Video report by ITV Wales correspondent Dean Thomas-Welch
A rugby club for teenagers in Carmarthenshire has received an "overwhelming" response after tweeting to ask how they could play a part in helping women and girls to feel safe.
Kidwelly RFC Under-15s coach Julian Lloyd wrote on the social networking site: 'OK, serious question here. We have 19 boys who we have some sort of influence over. How do we help prevent violence against women?'
The tweet has received nearly 3,000 likes, as well as hundreds of retweets and comments.
The club is now hoping other organisations will follow their lead by helping to educate boys and men about women's safety.
Mr Lloyd told ITV News: "I'm on Twitter, I'm thinking about the boys as well, and I kind of put the two together and I thought - well, we're in a position to do something here. We can perhaps effect a bit of a culture change around the way men speak about women in those environments.
"Hopefully that can lead to something wider in the boys' lives, and enable them to influence others on the subject.
"We've got a cracking bunch of lads here - they really are a good bunch of lads and they've surprised me so many times. There's so many stories of where they've done really good things for other people. But it's just giving them the tools and the confidence to say, 'Look, mate - that's wrong. You don't say that. You don't act in that way'."
'It's important that we do something': The players on being allies to women
Shortly after the initial tweet, Mr Lloyd tweeted again to thank followers for the "overwhelming and humbling" response.
"We have always seen our 'mission' in this team here to develop resilient, good men who will be a credit to themselves and their families and communities," he added.
"They are good people trying to find their way in the world. We want to equip them with the tools to stand up for themselves and challenge injustice where they can."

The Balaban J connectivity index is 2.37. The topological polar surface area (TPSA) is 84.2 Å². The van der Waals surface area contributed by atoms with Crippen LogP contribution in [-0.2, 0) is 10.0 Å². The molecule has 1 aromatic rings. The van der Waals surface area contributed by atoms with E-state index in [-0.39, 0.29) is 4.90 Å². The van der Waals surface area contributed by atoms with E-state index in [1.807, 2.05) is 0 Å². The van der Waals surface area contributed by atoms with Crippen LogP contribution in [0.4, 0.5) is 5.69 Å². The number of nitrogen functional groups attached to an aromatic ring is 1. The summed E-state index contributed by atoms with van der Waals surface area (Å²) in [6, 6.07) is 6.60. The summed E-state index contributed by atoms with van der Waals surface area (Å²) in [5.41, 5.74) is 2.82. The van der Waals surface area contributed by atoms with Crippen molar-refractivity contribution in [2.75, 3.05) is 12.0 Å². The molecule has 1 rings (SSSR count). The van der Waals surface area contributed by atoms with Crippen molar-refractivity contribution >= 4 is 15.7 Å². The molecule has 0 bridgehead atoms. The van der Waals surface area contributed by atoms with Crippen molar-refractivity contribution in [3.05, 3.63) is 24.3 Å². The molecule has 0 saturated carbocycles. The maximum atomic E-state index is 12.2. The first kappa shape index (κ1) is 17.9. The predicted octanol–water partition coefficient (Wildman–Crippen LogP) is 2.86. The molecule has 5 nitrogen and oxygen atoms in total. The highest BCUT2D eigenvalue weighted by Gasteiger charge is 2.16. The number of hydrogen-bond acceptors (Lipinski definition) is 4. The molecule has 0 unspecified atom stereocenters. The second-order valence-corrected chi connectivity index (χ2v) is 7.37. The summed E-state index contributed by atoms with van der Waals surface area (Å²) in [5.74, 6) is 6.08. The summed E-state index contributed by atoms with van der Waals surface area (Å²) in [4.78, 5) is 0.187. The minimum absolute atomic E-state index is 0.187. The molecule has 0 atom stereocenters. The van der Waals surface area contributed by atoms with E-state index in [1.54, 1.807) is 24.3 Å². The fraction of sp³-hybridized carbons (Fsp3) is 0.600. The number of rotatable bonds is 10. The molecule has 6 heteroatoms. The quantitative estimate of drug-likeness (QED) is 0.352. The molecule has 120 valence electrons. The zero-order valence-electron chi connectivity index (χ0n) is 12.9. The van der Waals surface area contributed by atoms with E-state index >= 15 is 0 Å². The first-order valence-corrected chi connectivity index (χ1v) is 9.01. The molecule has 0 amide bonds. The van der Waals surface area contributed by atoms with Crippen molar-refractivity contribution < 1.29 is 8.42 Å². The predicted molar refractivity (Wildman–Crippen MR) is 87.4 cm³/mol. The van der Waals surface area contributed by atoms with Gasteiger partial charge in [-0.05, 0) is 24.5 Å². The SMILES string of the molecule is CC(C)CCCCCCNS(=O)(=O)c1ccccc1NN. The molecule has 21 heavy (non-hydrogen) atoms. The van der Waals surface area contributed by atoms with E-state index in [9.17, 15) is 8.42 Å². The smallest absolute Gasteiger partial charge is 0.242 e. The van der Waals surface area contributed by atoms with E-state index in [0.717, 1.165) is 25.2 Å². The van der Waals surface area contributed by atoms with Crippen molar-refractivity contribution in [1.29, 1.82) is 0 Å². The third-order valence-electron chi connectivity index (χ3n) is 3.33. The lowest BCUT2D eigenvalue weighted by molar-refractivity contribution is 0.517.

The murders of Sarah Everard and Sabina Nessa are among a number of violent deaths that have galvanised concerns over women's safety, with thousands sharing their experiences and fears in the aftermath.
Other recent murders of women in public spaces include the killings of Nicole Smallman and Bibaa Henry.
Figures suggest as many as nine in ten women have been harassed or assaulted in public.
This month, a leading domestic violence organisation told ITV Wales news that violence towards women is "endemic across society" and real social change is needed to tackle the problem.
Speaking on October 1, Sara Kirkpatrick, chief executive of Welsh Women's Aid, told ITV News: "What we have to realise is that women lose their lives at the hands of men far more frequently than just Sabina Nessa and Sarah Everard. It is endemic across society. We know how big this problem is. What do we do to change it?
"We need real, social change. The recent narrative around how women should protect themselves on the street suggests that the focus is on women to do better to make themselves safer, instead of saying: 'Why do we have a culture that requires women to adapt their behaviour?' What does that say about our streets? We should all be safe to walk on our streets."